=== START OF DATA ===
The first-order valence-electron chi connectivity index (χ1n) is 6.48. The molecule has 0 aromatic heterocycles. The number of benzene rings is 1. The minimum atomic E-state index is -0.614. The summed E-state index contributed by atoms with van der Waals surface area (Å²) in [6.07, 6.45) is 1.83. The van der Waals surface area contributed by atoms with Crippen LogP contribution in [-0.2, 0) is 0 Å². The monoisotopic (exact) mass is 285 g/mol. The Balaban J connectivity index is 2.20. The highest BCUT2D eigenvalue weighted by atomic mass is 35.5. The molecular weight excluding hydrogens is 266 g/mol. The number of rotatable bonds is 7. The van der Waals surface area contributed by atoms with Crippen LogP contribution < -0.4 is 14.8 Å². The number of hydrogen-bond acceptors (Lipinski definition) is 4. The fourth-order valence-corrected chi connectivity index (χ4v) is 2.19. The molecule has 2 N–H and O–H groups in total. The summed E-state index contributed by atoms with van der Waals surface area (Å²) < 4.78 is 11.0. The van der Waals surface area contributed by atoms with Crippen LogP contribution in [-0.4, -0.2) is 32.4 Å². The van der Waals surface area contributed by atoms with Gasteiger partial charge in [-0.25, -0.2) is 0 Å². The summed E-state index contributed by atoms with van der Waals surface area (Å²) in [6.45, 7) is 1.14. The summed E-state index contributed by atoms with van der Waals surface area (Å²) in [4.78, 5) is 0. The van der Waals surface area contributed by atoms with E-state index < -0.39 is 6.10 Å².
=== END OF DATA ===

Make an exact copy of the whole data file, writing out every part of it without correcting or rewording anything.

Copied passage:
The first-order valence-electron chi connectivity index (χ1n) is 6.48. The molecule has 0 aromatic heterocycles. The number of benzene rings is 1. The minimum atomic E-state index is -0.614. The summed E-state index contributed by atoms with van der Waals surface area (Å²) in [6.07, 6.45) is 1.83. The van der Waals surface area contributed by atoms with Crippen LogP contribution in [-0.2, 0) is 0 Å². The monoisotopic (exact) mass is 285 g/mol. The Balaban J connectivity index is 2.20. The highest BCUT2D eigenvalue weighted by atomic mass is 35.5. The molecular weight excluding hydrogens is 266 g/mol. The number of rotatable bonds is 7. The van der Waals surface area contributed by atoms with Crippen LogP contribution < -0.4 is 14.8 Å². The number of hydrogen-bond acceptors (Lipinski definition) is 4. The fourth-order valence-corrected chi connectivity index (χ4v) is 2.19. The molecule has 2 N–H and O–H groups in total. The summed E-state index contributed by atoms with van der Waals surface area (Å²) < 4.78 is 11.0. The van der Waals surface area contributed by atoms with Crippen LogP contribution in [-0.4, -0.2) is 32.4 Å². The van der Waals surface area contributed by atoms with Gasteiger partial charge in [-0.25, -0.2) is 0 Å². The summed E-state index contributed by atoms with van der Waals surface area (Å²) in [6.45, 7) is 1.14. The summed E-state index contributed by atoms with van der Waals surface area (Å²) in [4.78, 5) is 0. The van der Waals surface area contributed by atoms with E-state index < -0.39 is 6.10 Å².